Shorten the distance or increase the speed
One of the first questions that I ask organisations when we’re beginning a consulting engagement is this: “How fast does information move from your customer, to your CEO, and back again?”
It’s a somewhat imprecise question that needs a little refining for each different client, but it gets people thinking. How fast does evidence of changing market conditions reach decision-makers who can do something about them? And how fast can they respond?
The answer is often measured in weeks, even months.
This is too slow. In a slow-moving market you might get by like this for years. In a fast-moving market this behaviour is an existential threat.
The solution can come in many forms. People’s natural instinct is to speed the flow of information. Invest in new technologies. This is often part of the answer. Working on the future finance function recently I saw stories of just how dramatic the effect can be for organisations when they can see their true financial position with a latency of just hours rather than weeks.
Managers also tend to look at the people involved in the communications chain. Long-established companies and public sector bodies often have information flow through multi-tiered committees before it is rubber-stamped and presented to managers to act on. Sometimes this improves the quality of the information, but often it is over-polished by people covering their own behinds. It loses some of its raw value the more it is cooked. The information flow is often speeded when these committees (and often the people who sit on them) are stripped away in cost-cutting exercises.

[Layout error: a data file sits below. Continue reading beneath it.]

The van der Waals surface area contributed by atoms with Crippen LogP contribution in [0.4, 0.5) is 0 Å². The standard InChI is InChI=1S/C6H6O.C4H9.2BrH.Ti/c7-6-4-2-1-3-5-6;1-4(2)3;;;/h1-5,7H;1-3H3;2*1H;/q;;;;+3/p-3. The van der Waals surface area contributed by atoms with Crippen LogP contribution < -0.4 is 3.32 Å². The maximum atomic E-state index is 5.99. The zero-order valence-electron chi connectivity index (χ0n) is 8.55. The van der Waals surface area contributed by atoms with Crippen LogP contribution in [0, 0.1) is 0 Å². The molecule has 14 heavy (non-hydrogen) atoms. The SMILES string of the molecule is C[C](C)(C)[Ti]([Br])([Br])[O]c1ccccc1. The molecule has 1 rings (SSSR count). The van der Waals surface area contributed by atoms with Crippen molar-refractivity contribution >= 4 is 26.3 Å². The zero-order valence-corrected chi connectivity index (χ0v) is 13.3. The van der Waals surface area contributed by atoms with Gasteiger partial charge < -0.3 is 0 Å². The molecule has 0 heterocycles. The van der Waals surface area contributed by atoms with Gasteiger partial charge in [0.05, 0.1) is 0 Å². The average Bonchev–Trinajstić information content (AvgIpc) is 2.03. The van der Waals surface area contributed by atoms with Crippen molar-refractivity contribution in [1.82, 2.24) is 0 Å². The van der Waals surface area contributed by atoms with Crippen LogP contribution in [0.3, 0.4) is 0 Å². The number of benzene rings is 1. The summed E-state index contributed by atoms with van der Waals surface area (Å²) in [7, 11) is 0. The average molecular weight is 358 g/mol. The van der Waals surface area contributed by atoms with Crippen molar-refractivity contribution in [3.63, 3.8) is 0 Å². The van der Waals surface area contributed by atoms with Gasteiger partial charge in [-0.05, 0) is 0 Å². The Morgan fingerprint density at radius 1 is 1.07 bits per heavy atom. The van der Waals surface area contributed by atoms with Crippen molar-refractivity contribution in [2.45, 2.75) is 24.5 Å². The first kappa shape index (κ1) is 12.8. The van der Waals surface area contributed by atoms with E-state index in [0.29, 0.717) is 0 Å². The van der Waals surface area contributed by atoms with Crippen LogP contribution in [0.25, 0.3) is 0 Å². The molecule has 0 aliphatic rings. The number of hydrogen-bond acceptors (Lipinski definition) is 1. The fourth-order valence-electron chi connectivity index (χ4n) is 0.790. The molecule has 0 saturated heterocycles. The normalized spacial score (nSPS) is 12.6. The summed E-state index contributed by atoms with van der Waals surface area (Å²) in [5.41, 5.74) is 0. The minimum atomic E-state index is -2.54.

Perhaps the most effective way to improve responsiveness though is to shorten the distance the data has to travel before it reaches someone who can act on it. This makes many managers uncomfortable, delegating power out to the edges of the organisation. But done right, as it is for example by some e-commerce companies with their merchandisers, it is incredibly powerful. Merchandisers can pick up on social trends and news events and create rapid, responsive promotional campaigns for goods on their site, piggybacking on memes that would be un-catchable if they had to pass information up the chain and get authority back down it.
Ask your clients or colleagues: how fast does it take information to reach those with authority in your organisation? And how can you speed the response?